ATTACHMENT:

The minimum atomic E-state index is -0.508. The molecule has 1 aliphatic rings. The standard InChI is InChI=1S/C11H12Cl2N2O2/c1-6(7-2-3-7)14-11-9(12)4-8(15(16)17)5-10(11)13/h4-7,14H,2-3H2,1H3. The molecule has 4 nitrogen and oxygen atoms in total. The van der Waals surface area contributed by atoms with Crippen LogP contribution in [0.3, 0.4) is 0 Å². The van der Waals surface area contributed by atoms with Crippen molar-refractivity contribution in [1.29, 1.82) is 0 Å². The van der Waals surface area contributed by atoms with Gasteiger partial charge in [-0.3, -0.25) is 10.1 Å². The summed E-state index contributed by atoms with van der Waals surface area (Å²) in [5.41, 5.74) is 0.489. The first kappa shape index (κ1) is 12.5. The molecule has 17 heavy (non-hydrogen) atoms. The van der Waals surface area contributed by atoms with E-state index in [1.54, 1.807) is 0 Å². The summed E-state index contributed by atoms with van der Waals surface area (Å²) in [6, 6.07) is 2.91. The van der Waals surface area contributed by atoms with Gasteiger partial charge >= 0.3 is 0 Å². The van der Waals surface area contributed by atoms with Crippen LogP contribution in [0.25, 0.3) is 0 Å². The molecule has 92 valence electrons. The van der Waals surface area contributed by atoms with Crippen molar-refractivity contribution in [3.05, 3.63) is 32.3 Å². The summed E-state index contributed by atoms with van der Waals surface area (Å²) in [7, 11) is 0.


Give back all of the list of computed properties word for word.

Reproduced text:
The minimum atomic E-state index is -0.508. The molecule has 1 aliphatic rings. The standard InChI is InChI=1S/C11H12Cl2N2O2/c1-6(7-2-3-7)14-11-9(12)4-8(15(16)17)5-10(11)13/h4-7,14H,2-3H2,1H3. The molecule has 4 nitrogen and oxygen atoms in total. The van der Waals surface area contributed by atoms with Crippen LogP contribution in [0.3, 0.4) is 0 Å². The van der Waals surface area contributed by atoms with Crippen molar-refractivity contribution in [1.29, 1.82) is 0 Å². The van der Waals surface area contributed by atoms with Gasteiger partial charge in [-0.3, -0.25) is 10.1 Å². The summed E-state index contributed by atoms with van der Waals surface area (Å²) in [5.41, 5.74) is 0.489. The first kappa shape index (κ1) is 12.5. The molecule has 17 heavy (non-hydrogen) atoms. The van der Waals surface area contributed by atoms with E-state index in [1.54, 1.807) is 0 Å². The summed E-state index contributed by atoms with van der Waals surface area (Å²) in [6, 6.07) is 2.91. The van der Waals surface area contributed by atoms with Gasteiger partial charge >= 0.3 is 0 Å². The van der Waals surface area contributed by atoms with Crippen LogP contribution in [0.25, 0.3) is 0 Å². The molecule has 92 valence electrons. The van der Waals surface area contributed by atoms with Crippen molar-refractivity contribution in [3.05, 3.63) is 32.3 Å². The summed E-state index contributed by atoms with van der Waals surface area (Å²) in [7, 11) is 0.